An exhibition showcasing remarkable ancient art works of faience from the private Aboutaam family collection will open at Phoenix Ancient Art in New York this week, continuing through December.
The works include three blue-green faience hippopotami, similar to the beloved Egyptian “William” in the Metropolitan Museum of Art. Two of the exhibit’s hippopotami date from the Middle Kingdom, and one from the Late Period, or the Persian Period. The hippopotamus theme was truly international, being the subject of art in regions ranging from Egypt to Iran and Levant. Though the hippopotamus looks benevolent and almost cute, it was considered a dangerous force of nature in both this life and the next.
Some of the exhibit’s other highlights include a light green Egyptian New Kingdom figurine of a seated antelope; an Egyptian pectoral depicting Ramses; a Greek aryballos shaped as a hedgehog from the mid-6th century B.C.; an Egyptian amphora with a gold leaf wreath from the Hellenistic period and a Late Period Egyptian dish embellished with a pair of lions.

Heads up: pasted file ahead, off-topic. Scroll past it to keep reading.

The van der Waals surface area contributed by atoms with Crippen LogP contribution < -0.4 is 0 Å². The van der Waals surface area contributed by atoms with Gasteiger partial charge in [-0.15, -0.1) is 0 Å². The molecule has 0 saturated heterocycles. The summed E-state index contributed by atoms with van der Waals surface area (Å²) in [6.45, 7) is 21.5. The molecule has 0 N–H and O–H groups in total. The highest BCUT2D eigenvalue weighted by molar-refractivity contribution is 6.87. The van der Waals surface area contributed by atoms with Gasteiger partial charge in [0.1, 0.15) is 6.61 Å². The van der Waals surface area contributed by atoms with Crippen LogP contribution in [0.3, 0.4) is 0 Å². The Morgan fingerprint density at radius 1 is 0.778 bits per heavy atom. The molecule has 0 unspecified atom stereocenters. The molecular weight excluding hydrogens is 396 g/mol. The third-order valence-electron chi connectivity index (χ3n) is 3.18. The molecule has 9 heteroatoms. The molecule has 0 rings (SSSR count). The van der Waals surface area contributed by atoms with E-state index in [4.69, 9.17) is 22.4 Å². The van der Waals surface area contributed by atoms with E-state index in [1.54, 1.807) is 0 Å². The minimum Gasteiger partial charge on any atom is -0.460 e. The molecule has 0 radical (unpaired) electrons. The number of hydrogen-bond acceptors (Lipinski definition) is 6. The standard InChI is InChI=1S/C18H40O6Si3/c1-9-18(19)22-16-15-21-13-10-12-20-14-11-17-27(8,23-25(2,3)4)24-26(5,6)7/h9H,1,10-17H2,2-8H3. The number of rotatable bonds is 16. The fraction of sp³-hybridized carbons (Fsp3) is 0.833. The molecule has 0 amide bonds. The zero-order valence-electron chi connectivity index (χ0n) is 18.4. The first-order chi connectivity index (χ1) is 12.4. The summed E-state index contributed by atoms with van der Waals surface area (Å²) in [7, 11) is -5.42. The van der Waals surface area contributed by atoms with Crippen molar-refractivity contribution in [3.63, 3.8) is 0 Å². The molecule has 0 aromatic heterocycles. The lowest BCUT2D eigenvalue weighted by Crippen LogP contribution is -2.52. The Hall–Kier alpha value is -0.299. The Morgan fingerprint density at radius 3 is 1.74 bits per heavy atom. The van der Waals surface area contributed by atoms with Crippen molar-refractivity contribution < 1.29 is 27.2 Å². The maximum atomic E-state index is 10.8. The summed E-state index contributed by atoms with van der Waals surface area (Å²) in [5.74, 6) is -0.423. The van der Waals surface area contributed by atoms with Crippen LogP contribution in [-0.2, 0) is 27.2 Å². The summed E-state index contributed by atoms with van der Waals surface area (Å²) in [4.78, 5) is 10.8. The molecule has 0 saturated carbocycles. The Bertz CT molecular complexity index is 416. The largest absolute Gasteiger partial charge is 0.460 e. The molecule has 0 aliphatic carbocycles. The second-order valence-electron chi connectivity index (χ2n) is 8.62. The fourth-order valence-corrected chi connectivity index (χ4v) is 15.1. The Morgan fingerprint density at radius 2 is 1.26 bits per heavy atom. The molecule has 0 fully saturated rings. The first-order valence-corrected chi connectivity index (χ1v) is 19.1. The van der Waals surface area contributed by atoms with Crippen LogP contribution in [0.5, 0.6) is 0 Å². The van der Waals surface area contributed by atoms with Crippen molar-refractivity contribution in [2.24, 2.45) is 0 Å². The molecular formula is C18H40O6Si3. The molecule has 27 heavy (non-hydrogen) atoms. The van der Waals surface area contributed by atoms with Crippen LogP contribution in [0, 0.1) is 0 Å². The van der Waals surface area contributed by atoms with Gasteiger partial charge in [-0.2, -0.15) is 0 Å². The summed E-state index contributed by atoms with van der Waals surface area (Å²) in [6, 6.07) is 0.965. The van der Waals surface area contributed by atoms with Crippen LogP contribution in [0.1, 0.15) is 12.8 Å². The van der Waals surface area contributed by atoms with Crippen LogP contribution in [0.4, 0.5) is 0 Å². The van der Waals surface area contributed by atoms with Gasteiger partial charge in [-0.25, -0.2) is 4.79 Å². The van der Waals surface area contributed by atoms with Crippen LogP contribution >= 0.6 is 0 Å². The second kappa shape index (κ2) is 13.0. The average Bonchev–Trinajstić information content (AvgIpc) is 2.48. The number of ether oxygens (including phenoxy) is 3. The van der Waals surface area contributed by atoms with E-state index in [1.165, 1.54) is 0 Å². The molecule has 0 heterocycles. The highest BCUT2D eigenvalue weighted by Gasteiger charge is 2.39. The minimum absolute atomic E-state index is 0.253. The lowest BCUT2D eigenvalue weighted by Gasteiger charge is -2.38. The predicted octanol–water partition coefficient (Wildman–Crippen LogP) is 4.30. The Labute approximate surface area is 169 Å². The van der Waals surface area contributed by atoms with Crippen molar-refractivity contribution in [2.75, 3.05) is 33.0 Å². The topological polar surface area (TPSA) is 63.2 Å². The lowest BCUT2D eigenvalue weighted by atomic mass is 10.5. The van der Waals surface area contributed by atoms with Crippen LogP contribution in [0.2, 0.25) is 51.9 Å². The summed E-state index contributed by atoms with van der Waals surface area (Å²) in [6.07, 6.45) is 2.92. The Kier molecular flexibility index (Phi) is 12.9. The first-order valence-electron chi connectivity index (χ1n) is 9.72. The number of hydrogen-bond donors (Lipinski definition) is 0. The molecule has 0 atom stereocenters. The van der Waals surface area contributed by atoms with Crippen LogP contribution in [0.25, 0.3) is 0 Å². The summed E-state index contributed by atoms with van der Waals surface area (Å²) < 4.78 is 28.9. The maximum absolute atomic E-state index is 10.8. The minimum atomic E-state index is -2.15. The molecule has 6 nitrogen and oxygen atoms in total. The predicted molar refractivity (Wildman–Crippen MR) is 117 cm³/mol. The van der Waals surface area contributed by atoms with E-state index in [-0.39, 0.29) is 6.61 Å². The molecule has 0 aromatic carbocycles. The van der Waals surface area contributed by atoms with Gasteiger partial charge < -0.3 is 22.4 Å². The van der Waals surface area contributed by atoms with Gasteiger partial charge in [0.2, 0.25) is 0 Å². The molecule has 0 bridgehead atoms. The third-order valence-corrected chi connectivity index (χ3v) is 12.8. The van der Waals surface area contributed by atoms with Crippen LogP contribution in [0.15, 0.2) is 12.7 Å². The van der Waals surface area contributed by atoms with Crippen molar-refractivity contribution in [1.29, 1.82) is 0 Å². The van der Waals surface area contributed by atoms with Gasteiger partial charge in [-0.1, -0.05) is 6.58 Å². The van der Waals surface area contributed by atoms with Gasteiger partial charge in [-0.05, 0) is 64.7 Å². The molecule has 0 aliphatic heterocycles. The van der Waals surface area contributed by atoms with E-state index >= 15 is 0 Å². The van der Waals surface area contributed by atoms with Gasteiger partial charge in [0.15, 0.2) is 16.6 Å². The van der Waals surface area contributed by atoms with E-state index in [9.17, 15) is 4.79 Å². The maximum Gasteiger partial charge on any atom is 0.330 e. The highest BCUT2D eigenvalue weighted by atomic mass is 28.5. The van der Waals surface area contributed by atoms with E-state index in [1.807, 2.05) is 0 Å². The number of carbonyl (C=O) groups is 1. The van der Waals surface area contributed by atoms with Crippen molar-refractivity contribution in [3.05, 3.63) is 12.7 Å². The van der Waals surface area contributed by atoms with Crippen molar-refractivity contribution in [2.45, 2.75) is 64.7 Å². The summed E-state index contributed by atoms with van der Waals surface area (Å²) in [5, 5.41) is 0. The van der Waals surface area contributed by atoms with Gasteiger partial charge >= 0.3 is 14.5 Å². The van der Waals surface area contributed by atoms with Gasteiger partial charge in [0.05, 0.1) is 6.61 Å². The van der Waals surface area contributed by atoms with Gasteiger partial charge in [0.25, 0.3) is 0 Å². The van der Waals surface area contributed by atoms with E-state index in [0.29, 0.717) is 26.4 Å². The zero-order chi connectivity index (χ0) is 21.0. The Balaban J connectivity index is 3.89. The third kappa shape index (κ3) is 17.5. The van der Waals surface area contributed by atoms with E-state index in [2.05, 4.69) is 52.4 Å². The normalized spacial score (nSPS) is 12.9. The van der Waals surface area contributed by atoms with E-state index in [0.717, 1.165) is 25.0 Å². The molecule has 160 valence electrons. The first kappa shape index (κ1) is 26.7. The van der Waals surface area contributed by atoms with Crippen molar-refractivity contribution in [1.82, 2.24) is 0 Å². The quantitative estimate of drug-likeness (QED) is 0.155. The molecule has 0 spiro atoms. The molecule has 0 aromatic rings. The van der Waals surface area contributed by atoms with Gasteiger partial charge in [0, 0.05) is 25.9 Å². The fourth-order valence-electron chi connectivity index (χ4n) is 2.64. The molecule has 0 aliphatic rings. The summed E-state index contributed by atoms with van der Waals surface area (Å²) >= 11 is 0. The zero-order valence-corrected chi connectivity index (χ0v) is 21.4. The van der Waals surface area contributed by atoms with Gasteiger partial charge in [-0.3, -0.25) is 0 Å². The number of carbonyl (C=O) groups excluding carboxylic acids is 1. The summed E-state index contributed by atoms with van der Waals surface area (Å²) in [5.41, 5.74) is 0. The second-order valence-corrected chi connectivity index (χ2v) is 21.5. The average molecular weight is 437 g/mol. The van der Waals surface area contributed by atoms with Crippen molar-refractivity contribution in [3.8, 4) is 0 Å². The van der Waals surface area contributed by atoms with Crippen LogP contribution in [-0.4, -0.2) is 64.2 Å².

The exhibition features the private collection of the Aboutaam family, which was initiated by Sleiman Aboutaam, and continued by his two sons Ali Aboutaam and Hicham Aboutaam. In January, the exhibit will travel to BRAFA, the 57th Brussels Antiques and Fine Arts Fair, Tour and Taxis, and will later appear on display at Phoenix Ancient Art in Geneva.